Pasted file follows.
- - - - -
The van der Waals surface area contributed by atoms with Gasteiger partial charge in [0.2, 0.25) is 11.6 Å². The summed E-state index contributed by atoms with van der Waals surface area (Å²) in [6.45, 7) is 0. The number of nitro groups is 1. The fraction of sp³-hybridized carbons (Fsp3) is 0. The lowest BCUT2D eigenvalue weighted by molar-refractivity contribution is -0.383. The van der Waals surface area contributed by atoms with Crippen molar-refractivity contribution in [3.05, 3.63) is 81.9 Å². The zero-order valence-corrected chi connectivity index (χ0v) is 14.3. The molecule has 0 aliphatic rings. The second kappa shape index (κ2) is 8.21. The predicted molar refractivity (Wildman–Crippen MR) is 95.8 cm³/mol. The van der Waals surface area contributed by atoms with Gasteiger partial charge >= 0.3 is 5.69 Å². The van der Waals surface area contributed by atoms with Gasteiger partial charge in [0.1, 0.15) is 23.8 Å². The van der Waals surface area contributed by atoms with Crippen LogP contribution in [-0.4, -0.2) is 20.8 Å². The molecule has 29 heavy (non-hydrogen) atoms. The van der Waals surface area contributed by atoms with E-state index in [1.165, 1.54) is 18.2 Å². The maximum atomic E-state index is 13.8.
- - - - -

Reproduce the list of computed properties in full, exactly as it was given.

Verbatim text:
The van der Waals surface area contributed by atoms with Gasteiger partial charge in [0.2, 0.25) is 11.6 Å². The summed E-state index contributed by atoms with van der Waals surface area (Å²) in [6.45, 7) is 0. The number of nitro groups is 1. The fraction of sp³-hybridized carbons (Fsp3) is 0. The lowest BCUT2D eigenvalue weighted by molar-refractivity contribution is -0.383. The van der Waals surface area contributed by atoms with Crippen molar-refractivity contribution in [3.05, 3.63) is 81.9 Å². The zero-order valence-corrected chi connectivity index (χ0v) is 14.3. The molecule has 0 aliphatic rings. The second kappa shape index (κ2) is 8.21. The predicted molar refractivity (Wildman–Crippen MR) is 95.8 cm³/mol. The van der Waals surface area contributed by atoms with Gasteiger partial charge >= 0.3 is 5.69 Å². The van der Waals surface area contributed by atoms with Gasteiger partial charge in [0.1, 0.15) is 23.8 Å². The van der Waals surface area contributed by atoms with Crippen LogP contribution in [-0.4, -0.2) is 20.8 Å². The molecule has 29 heavy (non-hydrogen) atoms. The van der Waals surface area contributed by atoms with E-state index in [1.165, 1.54) is 18.2 Å². The maximum atomic E-state index is 13.8.